Should we use alcohol?
Yes! Alcohol is a proven powerful antiseptic. Alcohol, when added to either chlorhexidine gluconate or povidone-iodine, is considered to be the agent providing the majority of the antiseptic properties5.
If your clinic is not currently utilising alcohol as part of the skin preparation routine, then it’s addition should be considered.
Alcohol should always be used in a diluted state (with water) as denaturing of proteins does not easily occur in the absence of water. Most guidelines state a 70% alcohol concentration.
Important Notes on making up your solutions.
Many veterinary clinics will make up their skin preparation solutions in bulk for use across the day, or week. This is a practice that has no evidence to back up as safe and plenty of evidence that it may be contributing to antimicrobial resistance. Best practice is to make up the solution fresh for each and every patient.
Contaminated chlorhexidine has been linked to multiple hospital acquired infections. This has been linked to the practices of using contaminated water and the reusing of bottles with decanted solutions without adequate cleaning and disinfection between refills. Most these outbreaks were linked to solutions containing chlorhexidine 2%, however up to 4% solution was also involved10. Given that many clinics dilute their chlorhexidine to 2% and below, it is an issue that requires consideration. This same consideration should be given to all instances of the use of chlorhexidine in clinic, and not just particular to skin preparation.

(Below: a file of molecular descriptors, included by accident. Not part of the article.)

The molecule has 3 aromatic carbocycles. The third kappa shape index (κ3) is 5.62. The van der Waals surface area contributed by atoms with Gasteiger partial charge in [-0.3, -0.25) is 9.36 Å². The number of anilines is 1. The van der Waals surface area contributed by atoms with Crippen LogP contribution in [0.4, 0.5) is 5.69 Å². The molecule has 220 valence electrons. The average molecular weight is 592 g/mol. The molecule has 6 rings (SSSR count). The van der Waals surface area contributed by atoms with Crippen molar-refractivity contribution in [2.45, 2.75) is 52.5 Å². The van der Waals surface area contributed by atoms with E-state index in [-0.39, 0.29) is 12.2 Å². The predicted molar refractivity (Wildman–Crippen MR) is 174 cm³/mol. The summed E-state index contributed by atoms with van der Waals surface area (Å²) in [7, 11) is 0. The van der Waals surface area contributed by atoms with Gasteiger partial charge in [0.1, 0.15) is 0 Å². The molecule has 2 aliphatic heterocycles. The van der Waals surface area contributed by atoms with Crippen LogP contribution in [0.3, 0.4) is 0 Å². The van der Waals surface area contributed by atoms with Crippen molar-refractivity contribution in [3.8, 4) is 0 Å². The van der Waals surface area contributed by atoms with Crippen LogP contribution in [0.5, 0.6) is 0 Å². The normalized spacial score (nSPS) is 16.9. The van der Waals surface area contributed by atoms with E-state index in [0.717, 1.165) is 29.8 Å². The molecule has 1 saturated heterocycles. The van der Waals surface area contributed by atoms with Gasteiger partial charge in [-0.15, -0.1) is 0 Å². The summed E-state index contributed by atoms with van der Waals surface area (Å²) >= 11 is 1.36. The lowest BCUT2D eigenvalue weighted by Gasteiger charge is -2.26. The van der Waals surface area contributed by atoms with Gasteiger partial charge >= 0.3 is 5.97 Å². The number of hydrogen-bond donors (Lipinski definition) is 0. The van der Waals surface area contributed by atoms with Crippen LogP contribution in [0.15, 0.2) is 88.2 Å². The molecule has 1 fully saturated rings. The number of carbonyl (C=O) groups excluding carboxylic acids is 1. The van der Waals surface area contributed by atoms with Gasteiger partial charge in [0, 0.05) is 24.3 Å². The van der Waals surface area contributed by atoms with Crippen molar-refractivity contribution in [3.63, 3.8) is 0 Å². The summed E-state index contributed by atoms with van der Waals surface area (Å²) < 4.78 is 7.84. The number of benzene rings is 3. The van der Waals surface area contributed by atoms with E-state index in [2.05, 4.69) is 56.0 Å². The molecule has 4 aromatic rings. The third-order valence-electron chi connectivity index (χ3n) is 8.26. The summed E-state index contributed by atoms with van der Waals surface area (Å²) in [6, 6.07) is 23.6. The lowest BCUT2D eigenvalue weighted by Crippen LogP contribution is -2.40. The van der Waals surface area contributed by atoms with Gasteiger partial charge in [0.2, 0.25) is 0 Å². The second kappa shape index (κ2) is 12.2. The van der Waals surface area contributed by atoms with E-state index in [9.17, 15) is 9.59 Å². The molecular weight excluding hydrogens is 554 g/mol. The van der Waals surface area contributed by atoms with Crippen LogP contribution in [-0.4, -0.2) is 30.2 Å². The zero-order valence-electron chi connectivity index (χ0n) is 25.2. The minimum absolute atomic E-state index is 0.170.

Do not make up solutions in bulk and use across the day’s (or weeks) surgical load.
WHAT ANTISEPTIC SOLUTIONS SHOULD I USE?
This depends on the types of surgeries you perform, the availability of solutions, costs, surgeons preference, and staff allergies.
Common Solutions & Dilutions
This is not an exhaustive list and is provided for reference only. Please refer to the manufacturer of the solutions you are using for their recommended dilution.
Initial Skin Decontamination (step 1)